U.S.-China In Person Trade Negotiations To Resume This Week
While this past week Chinese and U.S. officials hammered out the final details of an upcoming meeting on trade, some Trump administration officials – and President Donald Trump himself – indicated a new pact between the two countries might not be reached until next year.
In an interview on CNBC, top White House economic adviser Larry Kudlow said, “I wouldn’t expect any grand deal … Talking to our negotiators, I think they’re going to reset the stage and hopefully go back to where the talks left off last May.”
According to Bloomberg, that same day in an Oval Office meeting with reporters President Trump suggested Chinese officials are deliberately dragging their feet, and will say “let’s wait” until after the 2020 presidential election. The president also said, “I don’t think personally China would sign a deal if I had a two percent chance of losing the election … When I win, like almost immediately, they’re all going to sign deals.”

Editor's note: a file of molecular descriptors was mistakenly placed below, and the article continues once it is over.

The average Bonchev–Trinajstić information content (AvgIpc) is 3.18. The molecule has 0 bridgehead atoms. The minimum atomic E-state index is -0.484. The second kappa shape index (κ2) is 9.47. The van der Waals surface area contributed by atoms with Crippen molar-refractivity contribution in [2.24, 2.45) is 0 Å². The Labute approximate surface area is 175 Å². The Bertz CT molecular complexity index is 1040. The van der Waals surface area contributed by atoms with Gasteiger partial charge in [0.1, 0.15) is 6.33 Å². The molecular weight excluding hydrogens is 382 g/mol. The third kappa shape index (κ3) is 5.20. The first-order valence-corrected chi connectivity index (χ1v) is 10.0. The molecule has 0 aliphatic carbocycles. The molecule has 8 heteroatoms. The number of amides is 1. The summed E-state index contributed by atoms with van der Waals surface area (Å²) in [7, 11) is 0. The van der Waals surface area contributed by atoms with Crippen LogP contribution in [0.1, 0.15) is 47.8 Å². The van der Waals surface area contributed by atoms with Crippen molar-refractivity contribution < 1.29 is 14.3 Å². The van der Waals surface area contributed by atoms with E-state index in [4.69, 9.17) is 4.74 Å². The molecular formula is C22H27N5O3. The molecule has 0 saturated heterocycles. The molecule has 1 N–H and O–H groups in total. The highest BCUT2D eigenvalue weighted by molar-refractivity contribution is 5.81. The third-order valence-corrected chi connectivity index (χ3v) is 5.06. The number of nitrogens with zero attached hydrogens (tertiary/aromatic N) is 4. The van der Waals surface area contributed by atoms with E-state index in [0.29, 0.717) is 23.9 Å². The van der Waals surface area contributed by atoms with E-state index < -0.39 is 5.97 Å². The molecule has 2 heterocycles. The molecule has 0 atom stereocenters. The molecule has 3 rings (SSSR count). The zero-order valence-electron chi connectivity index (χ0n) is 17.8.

President Trump also potentially opened another trade battle with China last week by, in a memo, ordering U.S. Trade Representative Robert Lighthizer to pressure the World Trade Organization to crack down on countries the United States does not think should be regarded as developing nations. The president’s memo said, “the United States has never accepted China’s claim to developing-country status, and virtually every current economic indicator belies China’s claim.”
The president gave Ambassador Lighthizer 90 days to determine whether there’s been “substantial progress” toward limiting the number of countries considered developing nations.
Despite the uneasiness, Ambassador Lighthizer and U.S. Treasury Secretary Steve Mnuchin will travel to China this week to meet with their economic policy counterparts for the first face-to-face meetings on trade since the middle of May.
In a statement, the White House outlined a series of issues that the negotiators will discuss, including intellectual property, forced technology transfer, non-tariff barriers, agriculture, services, the trade deficit and enforcement.